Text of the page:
#2. When I say I cut my miters on the miter saw, it is because I am CHICKEN to crosscut in any way, shape or form long stock on my table saw... Miters are just another sort of crosscut... Short stock though, under 2' gets cut on the table saw.

                    #3. While I haven't built one of my own, a Crosscutting / Miter Sled might be well worth considering.
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                    • #11
                      +1 on Jeremy's comment about Lion Mitre Trimmer (and look-alikes). Old technology, but gives perfect miters. Grizzly sells one for $160.

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                      • #12
                        Do you have some method to assure your workpieces end up at the correct lengths - i.e. that the top & bottom pieces are identical and the left & right sides are identical? If the parts aren't sized properly, precise 45.000 degree miters won't "close" properly anyway.

                        I found using a hand plane and a shooting board to finalize workpieces far more accurate. I use either the BT table saw or a Rigid compound miter saw to cut the miters slightly long... then I trim the workpieces on the shooting board. Making a shooting board with a 90 degree corner piece (like a crosscut sled for a saw) makes it easy to handle profiled workpieces that may not otherwise want to sit flat depending on the miter orientation. If I had a permanent long table extensions on the miter saw - with an adjustable stop - this might not be necessary. Right now though I don't have long table extensions for the miter saw (nor space for them) so it's difficult to get identically sized workpieces. Ergo I intentionally make them a tad long and use the shooting board to trim them to perfection.

                        mpc
                        Last edited by mpc; 11-30-2011, 01:05 AM.

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                        • #13
                          Originally posted by mpc View Post
                          Do you have some method to assure your workpieces end up at the correct lengths - i.e. that the top & bottom pieces are identical and the left & right sides are identical? If the parts aren't sized properly, precise 45.000 degree miters won't "close" properly anyway.

                          I found using a hand plane and a shooting board to finalize workpieces far more accurate. I use either the BT table saw or a Rigid compound miter saw to cut the miters slightly long... then I trim the workpieces on the shooting board. Making a shooting board with a 90 degree corner piece (like a crosscut sled for a saw) makes it easy to handle profiled workpieces that may not otherwise want to sit flat depending on the miter orientation. If I had a permanent long table extensions on the miter saw - with an adjustable stop - this might not be necessary. Right now though I don't have long table extensions for the miter saw (nor space for them) so it's difficult to get identically sized workpieces. Ergo I intentionally make them a tad long and use the shooting board to trim them to perfection.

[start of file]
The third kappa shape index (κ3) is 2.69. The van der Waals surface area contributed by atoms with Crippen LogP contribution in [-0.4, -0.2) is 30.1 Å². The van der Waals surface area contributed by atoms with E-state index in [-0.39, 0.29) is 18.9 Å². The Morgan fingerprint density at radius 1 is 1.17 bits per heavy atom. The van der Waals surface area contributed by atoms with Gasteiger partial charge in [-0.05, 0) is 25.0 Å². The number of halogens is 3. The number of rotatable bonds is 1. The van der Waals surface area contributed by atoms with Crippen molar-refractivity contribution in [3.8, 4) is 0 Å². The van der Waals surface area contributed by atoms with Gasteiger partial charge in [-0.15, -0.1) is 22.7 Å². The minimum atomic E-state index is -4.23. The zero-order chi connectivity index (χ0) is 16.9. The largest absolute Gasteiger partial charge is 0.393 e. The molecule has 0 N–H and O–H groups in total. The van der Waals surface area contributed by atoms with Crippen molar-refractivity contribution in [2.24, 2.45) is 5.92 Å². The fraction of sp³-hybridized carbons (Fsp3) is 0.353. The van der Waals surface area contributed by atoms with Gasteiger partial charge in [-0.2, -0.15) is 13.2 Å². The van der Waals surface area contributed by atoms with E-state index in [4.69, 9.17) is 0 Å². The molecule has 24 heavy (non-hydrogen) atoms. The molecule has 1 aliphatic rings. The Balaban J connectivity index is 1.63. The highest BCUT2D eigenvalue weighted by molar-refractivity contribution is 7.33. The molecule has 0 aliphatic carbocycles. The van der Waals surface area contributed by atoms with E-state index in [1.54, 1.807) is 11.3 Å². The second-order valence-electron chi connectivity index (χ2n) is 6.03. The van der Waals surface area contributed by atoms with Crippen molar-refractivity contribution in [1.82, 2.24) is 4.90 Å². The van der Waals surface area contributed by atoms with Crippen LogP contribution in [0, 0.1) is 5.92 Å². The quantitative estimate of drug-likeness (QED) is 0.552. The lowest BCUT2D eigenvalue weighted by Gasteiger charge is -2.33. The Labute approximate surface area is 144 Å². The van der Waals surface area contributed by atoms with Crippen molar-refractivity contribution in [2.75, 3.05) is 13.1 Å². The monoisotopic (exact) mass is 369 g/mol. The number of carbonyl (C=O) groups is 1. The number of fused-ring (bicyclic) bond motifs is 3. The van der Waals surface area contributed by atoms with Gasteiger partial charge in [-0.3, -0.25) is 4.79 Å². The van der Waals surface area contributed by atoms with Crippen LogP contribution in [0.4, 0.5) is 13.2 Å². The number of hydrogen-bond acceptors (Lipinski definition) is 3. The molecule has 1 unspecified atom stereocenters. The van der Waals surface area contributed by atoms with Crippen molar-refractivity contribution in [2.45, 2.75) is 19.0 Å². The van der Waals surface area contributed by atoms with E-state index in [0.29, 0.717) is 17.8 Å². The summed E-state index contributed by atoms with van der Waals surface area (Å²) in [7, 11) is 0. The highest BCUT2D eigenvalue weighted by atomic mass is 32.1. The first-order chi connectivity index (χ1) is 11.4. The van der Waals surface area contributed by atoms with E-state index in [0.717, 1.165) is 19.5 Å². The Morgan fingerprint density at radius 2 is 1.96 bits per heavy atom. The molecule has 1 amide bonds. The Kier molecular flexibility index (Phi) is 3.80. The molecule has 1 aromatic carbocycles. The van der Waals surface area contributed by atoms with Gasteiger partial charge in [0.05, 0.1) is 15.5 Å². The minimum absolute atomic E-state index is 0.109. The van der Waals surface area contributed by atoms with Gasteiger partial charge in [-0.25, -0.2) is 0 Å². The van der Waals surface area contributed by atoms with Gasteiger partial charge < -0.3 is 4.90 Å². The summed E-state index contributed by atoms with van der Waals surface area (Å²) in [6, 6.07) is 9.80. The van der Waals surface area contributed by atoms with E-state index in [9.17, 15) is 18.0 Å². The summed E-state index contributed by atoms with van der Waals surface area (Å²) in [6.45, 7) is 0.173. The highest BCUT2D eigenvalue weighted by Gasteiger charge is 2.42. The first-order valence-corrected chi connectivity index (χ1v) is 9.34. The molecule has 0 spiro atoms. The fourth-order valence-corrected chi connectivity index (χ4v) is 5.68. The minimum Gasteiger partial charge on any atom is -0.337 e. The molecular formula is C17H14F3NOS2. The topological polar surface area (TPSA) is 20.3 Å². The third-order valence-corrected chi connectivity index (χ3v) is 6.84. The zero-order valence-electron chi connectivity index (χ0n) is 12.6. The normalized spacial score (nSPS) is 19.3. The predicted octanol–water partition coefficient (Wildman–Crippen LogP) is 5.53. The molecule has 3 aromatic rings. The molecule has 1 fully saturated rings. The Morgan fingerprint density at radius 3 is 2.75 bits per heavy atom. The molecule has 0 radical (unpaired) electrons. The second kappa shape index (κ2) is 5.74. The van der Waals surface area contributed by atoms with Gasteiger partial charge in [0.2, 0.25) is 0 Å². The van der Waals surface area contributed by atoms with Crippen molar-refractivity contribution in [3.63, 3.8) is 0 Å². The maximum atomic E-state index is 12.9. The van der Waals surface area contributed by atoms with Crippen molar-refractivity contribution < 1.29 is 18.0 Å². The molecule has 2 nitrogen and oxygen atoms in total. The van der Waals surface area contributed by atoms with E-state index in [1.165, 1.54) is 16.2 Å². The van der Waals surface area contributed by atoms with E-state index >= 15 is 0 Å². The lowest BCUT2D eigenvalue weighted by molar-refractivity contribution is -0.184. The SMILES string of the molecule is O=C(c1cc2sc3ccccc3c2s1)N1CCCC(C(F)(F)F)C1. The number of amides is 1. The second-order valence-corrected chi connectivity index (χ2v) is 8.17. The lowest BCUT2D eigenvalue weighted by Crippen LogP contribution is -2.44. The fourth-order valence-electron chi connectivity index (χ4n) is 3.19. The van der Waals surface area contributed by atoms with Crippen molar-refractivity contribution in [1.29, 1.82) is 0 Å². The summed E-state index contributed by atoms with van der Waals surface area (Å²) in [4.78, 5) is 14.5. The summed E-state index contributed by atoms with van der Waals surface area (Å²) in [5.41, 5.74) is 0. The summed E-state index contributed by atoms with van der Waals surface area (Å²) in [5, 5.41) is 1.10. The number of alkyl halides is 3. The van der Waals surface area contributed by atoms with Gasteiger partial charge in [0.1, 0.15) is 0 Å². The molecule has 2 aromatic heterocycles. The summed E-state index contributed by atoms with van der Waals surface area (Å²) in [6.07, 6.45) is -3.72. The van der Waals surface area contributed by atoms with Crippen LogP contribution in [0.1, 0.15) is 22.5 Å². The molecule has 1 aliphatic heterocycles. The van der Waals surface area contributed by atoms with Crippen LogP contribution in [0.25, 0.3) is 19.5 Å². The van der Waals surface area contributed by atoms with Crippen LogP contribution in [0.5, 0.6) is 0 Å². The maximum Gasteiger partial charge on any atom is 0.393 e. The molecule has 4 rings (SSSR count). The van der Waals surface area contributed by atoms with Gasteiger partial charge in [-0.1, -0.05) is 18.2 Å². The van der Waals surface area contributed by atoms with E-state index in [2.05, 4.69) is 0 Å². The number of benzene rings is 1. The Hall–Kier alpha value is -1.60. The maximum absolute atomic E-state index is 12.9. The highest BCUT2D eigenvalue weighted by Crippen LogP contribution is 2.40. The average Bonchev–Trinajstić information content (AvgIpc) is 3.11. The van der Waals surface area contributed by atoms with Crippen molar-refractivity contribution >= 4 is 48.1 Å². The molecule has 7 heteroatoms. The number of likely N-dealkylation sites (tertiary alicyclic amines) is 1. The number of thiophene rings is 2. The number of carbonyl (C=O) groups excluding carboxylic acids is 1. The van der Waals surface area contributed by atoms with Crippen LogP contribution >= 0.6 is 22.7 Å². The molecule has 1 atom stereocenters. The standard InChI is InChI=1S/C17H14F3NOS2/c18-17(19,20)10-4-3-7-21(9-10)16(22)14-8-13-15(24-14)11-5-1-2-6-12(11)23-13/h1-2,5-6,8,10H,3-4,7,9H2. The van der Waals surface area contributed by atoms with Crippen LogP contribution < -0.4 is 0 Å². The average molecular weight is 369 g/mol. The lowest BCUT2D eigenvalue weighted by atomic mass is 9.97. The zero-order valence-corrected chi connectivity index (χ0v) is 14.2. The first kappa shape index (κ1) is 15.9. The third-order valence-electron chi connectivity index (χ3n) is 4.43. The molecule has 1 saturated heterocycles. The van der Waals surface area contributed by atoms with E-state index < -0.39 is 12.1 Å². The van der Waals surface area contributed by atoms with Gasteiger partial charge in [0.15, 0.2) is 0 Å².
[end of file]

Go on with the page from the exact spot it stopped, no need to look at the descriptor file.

mpc
                          I agree with making a shooting board and using a hand plane. Seems like the hand plane would also have more uses compared to the Lion Miter trimmer quoted above. Spend that $200 and get a plane for shooting.

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                          • #14
                            Easy and cheap miter sled:

                            http://www.woodworkingformeremortals...table-saw.html
                            Joe

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                            • #15
                              Great replys, thanks.

                              I have decided that I am not going to spend the money on a new miter saw. That is just too much wood and I have got several new toys including the new Shark Gaurd this year anyway.

                              I verify the length of pieces when making frames or items that have to "close".

                              I see the use of sliding miter/panel sleds but other than using the SMT on the 21289 I have not figured out a way to use a sled on this type of table.

                              I do agree that a well tuned table saw is the way to go but the problem I seem to run into is that I have to tune this saw every time I set it up. I works well for ripping and any other cuts using the fence but the SMT seems to be a crapp shoot at times.

                              The shooting board is something that I have made use of and enjoy using but this is not reasonable on larger items.

                              Maybe I am expecting too much for accuracy.

                              Jim